Written by Ng E-Jay
06 April 2011
Why is it that the Tin Pei Ling saga just won’t die down? It has been nearly two weeks since netizens began dragging her private photographs out into the open and making inane insinuations about the background of her marriage. A heated debate has erupted, with some defending Ms Tin’s right to privacy, and others questioning the quality of the candidates PAP is fielding, as well as the flaws in our GRC system.
An online petition to field Tin Pei Ling in an SMC has also been initiated (Sgpolitics.net was the first local socio-political blog to openly make this suggestion). Started by one Mr Ti Kiang Heng on 4 April, the petition has started garnered well over a thousand signatories so far (see here).
The massive reaction by cyberspace is noteworthy, for a number of reasons. Firstly, it demonstrates that netizens are speaking up more on socio-political issues and are far from apathetic. Perhaps the closeness of the general election date has a lot to do with the increased participation. Nonetheless it is heartening to note that the internet community is articulating its views in a stronger voice than ever before and more people are logging on to read, react and interact with others concerning current issues. The authorities must know that they had better started paying even closer attention to what is being circulated on the net, because the cyber community will only grow and become exponentially more vocal over time.
Secondly, the Tin Pei Ling saga is one of the rare instances when there has been so much attention drawn to the caliber of PAP candidates, and the apparent flaws in the GRC system. It used to be that only staunch opposition supporters regularly questioned our political system and our lack of democracy. Now, it seems people from all walks of life are actively thinking about the issue and openly questioning whether the PAP is using the GRC system to bulldoze inferior candidates into Parliament.
It is hoped that this saga will serve as a springboard to galvanize Singaporeans into thinking about the merits or lack thereof of our political system, about how the PAP has gerrymandered itself into a position of dominance, about how the PAP has used budget carrots to sweeten the ground, as well as mask its administrative failures and its incompetence.
One can hope that Singaporeans will gradually realize that just focussing on bread-and-butter issues alone is insufficient. As long as the PAP is able to use the current political system to unfairly and undemocratically entrench itself, there will never be significant improvement as far as bread-and-butter issues are concerned.
Thirdly, this election must be the first in which PAP candidates have been put under such intense scrutiny by the public, and by the internet community in particular. There are signs that the electorate is becoming more discriminate over time and less likely to blindly buy into the hype that the mainstream media regularly dishes out concerning PAP candidates.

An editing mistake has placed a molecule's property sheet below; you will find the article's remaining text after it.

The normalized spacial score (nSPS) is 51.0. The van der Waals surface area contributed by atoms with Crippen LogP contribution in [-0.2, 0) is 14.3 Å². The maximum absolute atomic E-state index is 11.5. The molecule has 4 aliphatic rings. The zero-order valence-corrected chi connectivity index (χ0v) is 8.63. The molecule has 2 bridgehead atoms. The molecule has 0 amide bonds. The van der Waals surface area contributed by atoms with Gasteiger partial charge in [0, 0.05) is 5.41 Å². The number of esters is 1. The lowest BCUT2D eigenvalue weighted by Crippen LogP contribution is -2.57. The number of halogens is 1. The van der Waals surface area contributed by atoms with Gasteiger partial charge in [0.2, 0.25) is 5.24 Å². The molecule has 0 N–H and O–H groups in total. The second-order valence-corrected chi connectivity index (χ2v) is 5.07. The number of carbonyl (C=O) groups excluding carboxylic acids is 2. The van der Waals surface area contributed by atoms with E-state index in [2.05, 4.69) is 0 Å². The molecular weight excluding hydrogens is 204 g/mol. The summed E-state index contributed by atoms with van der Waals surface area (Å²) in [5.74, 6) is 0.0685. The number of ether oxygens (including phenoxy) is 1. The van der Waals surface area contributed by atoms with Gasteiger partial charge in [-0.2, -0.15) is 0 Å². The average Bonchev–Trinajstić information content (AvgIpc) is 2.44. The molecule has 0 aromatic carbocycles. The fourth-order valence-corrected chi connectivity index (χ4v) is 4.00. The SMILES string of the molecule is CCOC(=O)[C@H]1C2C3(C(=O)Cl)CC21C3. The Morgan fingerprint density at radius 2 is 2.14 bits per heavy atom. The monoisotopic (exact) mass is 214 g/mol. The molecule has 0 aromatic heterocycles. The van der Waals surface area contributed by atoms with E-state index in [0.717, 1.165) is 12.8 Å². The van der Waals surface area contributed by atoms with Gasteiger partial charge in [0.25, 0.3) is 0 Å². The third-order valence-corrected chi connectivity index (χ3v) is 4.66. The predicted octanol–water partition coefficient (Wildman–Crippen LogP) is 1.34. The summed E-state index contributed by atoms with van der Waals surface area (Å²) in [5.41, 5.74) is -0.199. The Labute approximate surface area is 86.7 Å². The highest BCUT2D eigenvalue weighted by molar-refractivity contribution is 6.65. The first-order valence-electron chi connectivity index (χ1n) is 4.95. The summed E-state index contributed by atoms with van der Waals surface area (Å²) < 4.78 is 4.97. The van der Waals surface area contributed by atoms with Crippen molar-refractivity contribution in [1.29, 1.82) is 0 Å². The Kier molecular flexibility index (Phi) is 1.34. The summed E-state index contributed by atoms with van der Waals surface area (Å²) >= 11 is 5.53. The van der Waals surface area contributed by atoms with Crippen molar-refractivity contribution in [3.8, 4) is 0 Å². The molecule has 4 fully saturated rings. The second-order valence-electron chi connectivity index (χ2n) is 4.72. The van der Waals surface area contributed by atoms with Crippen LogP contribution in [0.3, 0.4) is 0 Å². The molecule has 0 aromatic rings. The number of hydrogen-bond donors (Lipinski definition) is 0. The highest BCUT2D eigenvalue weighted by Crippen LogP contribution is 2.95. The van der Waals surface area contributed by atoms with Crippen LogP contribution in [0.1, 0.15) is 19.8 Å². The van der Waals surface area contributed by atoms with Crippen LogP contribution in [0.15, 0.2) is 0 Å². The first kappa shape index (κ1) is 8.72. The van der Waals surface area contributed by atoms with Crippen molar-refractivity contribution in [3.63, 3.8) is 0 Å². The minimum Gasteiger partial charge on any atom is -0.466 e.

If this trend continues, we can hope that Singaporeans in the future will not so easily succumb to the temptation to vote for the incumbent PAP in a GRC just so as to guarantee that the minister will retain his post. It would be a very positive development if Singaporeans begin questioning whether the PAP GRC team as a whole will serve their interests best, rather than base their judgment simply on the electoral heavyweights like the ministers.
Why is it that many netizens can’t get over Tin Pei Ling?
Perhaps it is because many netizens have always felt the political system to be unfair, and the GRC system in particular to be flawed. The Tin Pei Ling saga is a spark that makes these concerns boil to the surface.
Once the fire has erupted, it is now difficult to extinguish it. This is because the issue at hand is not just about a seemingly immature and inexperienced candidate who “acts cute” and who has “no substance” being bulldozed into a GRC under the protection and shelter of a ministerial heavyweight.
The issue at hand is about the PAP’s undemocratic use of the GRC system to ride roughshod over the electorate, and its apparent unwillingness to put its candidates through the rough and tumble of a straight one-to-one contest against an opposition candidate.
The issue at hand is about the PAP complaining that Singaporeans have become soft, that the locals have become less hard-driving and hard-striving (to quote Minister Mentor Lee), and yet at the same time treating their own candidates like little strawberries that must be sheltered from chaotic buzz of a free and fair electoral battle.
The issue at hand is about hypocrisy and the blatant lack of democracy from the PAP.
The furore over Tin Pei Ling is a sign that the electorate is beginning to take these political concerns seriously. People may not yet be quite ready to call the PAP an undemocratic government. But the people are surely becoming more aware, and more awake to the fact that our political system is flawed.
We can hope that this awareness will grow over time, and people will one day realize that the PAP Government is far from the shining bastion of democracy it makes itself out to be, but in fact a political bully and a coward.